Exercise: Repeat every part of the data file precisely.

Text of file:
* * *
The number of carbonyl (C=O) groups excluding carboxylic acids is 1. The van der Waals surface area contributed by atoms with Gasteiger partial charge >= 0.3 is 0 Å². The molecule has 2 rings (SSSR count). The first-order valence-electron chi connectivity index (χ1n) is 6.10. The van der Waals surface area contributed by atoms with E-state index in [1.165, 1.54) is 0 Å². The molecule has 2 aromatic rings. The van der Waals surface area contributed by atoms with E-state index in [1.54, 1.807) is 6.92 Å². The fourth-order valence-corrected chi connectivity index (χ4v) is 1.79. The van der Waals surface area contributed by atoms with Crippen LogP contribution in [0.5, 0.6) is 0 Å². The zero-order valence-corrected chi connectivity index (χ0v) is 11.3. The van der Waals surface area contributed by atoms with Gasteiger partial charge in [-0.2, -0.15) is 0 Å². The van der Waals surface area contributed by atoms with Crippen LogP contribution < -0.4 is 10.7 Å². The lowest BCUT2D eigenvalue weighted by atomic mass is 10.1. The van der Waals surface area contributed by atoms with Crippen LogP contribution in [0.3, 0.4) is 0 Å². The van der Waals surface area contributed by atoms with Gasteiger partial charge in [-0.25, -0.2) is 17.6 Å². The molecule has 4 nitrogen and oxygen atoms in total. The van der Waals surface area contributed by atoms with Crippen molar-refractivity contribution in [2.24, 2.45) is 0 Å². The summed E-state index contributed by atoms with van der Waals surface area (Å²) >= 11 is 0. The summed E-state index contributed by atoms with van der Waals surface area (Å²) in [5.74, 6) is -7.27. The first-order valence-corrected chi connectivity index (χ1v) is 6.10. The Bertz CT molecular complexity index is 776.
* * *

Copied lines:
The number of carbonyl (C=O) groups excluding carboxylic acids is 1. The van der Waals surface area contributed by atoms with Gasteiger partial charge >= 0.3 is 0 Å². The molecule has 2 rings (SSSR count). The first-order valence-electron chi connectivity index (χ1n) is 6.10. The van der Waals surface area contributed by atoms with E-state index in [1.165, 1.54) is 0 Å². The molecule has 2 aromatic rings. The van der Waals surface area contributed by atoms with E-state index in [1.54, 1.807) is 6.92 Å². The fourth-order valence-corrected chi connectivity index (χ4v) is 1.79. The van der Waals surface area contributed by atoms with Crippen LogP contribution in [0.5, 0.6) is 0 Å². The zero-order valence-corrected chi connectivity index (χ0v) is 11.3. The van der Waals surface area contributed by atoms with Gasteiger partial charge in [-0.2, -0.15) is 0 Å². The van der Waals surface area contributed by atoms with Crippen LogP contribution < -0.4 is 10.7 Å². The lowest BCUT2D eigenvalue weighted by atomic mass is 10.1. The van der Waals surface area contributed by atoms with Crippen LogP contribution in [0.3, 0.4) is 0 Å². The van der Waals surface area contributed by atoms with Gasteiger partial charge in [-0.25, -0.2) is 17.6 Å². The molecule has 4 nitrogen and oxygen atoms in total. The van der Waals surface area contributed by atoms with Crippen molar-refractivity contribution in [2.24, 2.45) is 0 Å². The summed E-state index contributed by atoms with van der Waals surface area (Å²) >= 11 is 0. The summed E-state index contributed by atoms with van der Waals surface area (Å²) in [5.74, 6) is -7.27. The first-order valence-corrected chi connectivity index (χ1v) is 6.10. The Bertz CT molecular complexity index is 776.